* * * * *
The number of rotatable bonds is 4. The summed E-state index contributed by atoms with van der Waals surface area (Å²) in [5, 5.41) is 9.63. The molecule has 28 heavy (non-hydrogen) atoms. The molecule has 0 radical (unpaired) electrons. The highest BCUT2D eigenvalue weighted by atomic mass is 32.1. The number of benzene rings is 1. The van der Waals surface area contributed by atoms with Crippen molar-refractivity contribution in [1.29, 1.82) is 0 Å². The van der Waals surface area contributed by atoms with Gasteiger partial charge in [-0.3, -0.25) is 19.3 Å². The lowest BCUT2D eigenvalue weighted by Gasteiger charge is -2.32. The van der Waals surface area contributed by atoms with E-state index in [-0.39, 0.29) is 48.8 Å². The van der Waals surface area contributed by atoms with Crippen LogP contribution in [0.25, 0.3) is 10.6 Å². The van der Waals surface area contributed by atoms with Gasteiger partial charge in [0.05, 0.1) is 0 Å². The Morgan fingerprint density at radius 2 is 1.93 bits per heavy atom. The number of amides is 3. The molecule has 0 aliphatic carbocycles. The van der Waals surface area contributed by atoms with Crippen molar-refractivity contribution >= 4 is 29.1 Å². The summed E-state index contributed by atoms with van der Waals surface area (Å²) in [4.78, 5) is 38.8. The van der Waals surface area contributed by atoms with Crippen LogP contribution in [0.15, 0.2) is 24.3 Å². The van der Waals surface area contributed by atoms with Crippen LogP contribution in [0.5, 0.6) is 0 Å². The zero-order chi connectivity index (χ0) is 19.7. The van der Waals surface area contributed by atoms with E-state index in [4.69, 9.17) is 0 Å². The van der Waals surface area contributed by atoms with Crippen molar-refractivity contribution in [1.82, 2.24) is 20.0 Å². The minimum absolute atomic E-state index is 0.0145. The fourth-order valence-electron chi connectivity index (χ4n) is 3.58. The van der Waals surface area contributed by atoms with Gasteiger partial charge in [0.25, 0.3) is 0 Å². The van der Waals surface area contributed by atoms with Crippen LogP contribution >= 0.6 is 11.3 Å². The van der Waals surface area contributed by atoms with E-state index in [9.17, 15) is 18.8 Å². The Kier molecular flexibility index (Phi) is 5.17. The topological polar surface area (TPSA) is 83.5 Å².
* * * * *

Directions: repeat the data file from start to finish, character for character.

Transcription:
The number of rotatable bonds is 4. The summed E-state index contributed by atoms with van der Waals surface area (Å²) in [5, 5.41) is 9.63. The molecule has 28 heavy (non-hydrogen) atoms. The molecule has 0 radical (unpaired) electrons. The highest BCUT2D eigenvalue weighted by atomic mass is 32.1. The number of benzene rings is 1. The van der Waals surface area contributed by atoms with Crippen molar-refractivity contribution in [1.29, 1.82) is 0 Å². The van der Waals surface area contributed by atoms with Gasteiger partial charge in [-0.3, -0.25) is 19.3 Å². The lowest BCUT2D eigenvalue weighted by Gasteiger charge is -2.32. The van der Waals surface area contributed by atoms with E-state index in [-0.39, 0.29) is 48.8 Å². The van der Waals surface area contributed by atoms with Crippen LogP contribution in [0.25, 0.3) is 10.6 Å². The van der Waals surface area contributed by atoms with Gasteiger partial charge in [0.05, 0.1) is 0 Å². The Morgan fingerprint density at radius 2 is 1.93 bits per heavy atom. The number of amides is 3. The molecule has 0 aliphatic carbocycles. The van der Waals surface area contributed by atoms with Crippen molar-refractivity contribution >= 4 is 29.1 Å². The summed E-state index contributed by atoms with van der Waals surface area (Å²) in [4.78, 5) is 38.8. The van der Waals surface area contributed by atoms with Crippen LogP contribution in [0.15, 0.2) is 24.3 Å². The van der Waals surface area contributed by atoms with Crippen LogP contribution in [0.5, 0.6) is 0 Å². The zero-order chi connectivity index (χ0) is 19.7. The van der Waals surface area contributed by atoms with E-state index in [4.69, 9.17) is 0 Å². The van der Waals surface area contributed by atoms with Crippen molar-refractivity contribution in [1.82, 2.24) is 20.0 Å². The minimum absolute atomic E-state index is 0.0145. The fourth-order valence-electron chi connectivity index (χ4n) is 3.58. The van der Waals surface area contributed by atoms with Gasteiger partial charge in [0.25, 0.3) is 0 Å². The van der Waals surface area contributed by atoms with Crippen LogP contribution >= 0.6 is 11.3 Å². The van der Waals surface area contributed by atoms with E-state index in [9.17, 15) is 18.8 Å². The Kier molecular flexibility index (Phi) is 5.17. The topological polar surface area (TPSA) is 83.5 Å².